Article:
Nathaniel Cannon and the Secret of the Dutchman’s Cross No. 57

“There ought to be ten.”

Iseabail rooted around in the crate. “For a pretend monk, you’re na bad.”

The truck shot out into a wide thoroughfare. Tires screeched as cars skidded to avoid it. Cannon braced himself for the crash, but it never came. Masaracchia twisted the wheel, and the truck nearly rolled over before steadying, now headed straight down the road. The engine surged as Masaracchia began to weave through traffic, and Cannon risked a peek through the cab’s rear window and out the windshield.

Perhaps half a mile ahead, just before the road reached the south gate out of the city, three tan-painted trucks parked nose-to-tail, blocking traffic. Tommies surrounded them, walking up the row of stopped cars to the accompaniment of angry shouts and honking horns. Masaracchia hit the brakes, looked over his shoulder, and said, “I don’t think we’re going to make it out through the gates today. Perhaps we can hide you until the danger passes?”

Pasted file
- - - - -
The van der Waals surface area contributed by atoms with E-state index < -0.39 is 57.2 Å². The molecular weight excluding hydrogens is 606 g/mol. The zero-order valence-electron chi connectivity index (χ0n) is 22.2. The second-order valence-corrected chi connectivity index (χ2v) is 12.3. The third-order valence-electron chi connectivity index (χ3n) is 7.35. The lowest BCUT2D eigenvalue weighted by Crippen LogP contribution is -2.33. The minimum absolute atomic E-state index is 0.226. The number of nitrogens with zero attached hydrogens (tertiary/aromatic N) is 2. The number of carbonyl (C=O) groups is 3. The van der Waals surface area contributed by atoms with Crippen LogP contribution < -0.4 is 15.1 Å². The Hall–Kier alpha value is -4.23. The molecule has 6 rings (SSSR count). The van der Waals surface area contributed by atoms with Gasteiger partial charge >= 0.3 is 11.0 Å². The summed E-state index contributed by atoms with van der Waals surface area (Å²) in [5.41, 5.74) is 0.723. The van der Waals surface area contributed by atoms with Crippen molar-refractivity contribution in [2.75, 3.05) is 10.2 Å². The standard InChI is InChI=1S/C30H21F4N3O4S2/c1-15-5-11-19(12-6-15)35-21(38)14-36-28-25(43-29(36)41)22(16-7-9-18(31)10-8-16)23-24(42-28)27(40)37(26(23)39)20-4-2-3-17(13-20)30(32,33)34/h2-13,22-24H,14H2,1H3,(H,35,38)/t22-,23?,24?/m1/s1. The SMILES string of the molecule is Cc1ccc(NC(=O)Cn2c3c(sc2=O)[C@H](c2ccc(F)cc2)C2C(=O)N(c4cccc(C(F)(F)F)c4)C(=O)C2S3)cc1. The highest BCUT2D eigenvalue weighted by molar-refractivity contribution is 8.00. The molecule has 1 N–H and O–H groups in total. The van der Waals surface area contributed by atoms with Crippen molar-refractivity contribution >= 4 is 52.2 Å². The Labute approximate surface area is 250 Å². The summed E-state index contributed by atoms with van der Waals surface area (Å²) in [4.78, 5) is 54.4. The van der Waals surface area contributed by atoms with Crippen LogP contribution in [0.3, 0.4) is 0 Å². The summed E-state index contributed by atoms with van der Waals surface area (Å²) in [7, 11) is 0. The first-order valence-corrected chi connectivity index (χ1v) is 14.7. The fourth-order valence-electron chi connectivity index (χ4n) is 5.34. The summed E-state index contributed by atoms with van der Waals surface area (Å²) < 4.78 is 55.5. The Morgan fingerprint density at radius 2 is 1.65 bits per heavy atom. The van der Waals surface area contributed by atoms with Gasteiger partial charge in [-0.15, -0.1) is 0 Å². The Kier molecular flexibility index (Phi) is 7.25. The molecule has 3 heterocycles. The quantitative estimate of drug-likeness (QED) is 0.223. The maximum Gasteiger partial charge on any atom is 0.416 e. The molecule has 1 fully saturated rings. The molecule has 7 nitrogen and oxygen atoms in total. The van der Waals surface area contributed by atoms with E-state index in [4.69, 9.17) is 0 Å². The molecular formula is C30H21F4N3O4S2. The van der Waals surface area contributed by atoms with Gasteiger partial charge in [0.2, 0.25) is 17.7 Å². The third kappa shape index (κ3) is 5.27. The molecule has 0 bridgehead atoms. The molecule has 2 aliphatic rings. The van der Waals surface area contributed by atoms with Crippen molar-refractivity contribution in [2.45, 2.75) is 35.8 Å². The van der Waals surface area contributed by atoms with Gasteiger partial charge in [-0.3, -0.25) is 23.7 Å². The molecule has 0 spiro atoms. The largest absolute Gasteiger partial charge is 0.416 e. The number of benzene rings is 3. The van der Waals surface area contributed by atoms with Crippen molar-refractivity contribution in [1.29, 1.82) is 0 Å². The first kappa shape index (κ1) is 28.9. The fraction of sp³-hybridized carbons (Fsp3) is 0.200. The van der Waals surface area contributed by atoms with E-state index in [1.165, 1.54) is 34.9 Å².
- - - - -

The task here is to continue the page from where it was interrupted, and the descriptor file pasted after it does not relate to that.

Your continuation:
Cannon shook his head. “Not with the Royal Naval Air Service hounding my zep. Mr. Masaracchia, turn us around and head for the waterfront?the breakwater at the north edge of the harbor.” He slid the portable radio set over, set his machine gun down, and took the handset. “Calling Whiskey flight, over.”

In the distance, a British soldier lowered his binoculars and pointed. In a moment’s time, more soldiers swarmed aboard the trucks, clambering aboard, and the trucks jolted into motion. Watching all this, Burr frowned. As the British trucks navigated the tangle of carts and automobiles accumulated in front of the roadblock, the lines in her face deepened. “Captain, we’ve been made.” She tilted her head. “Again.”

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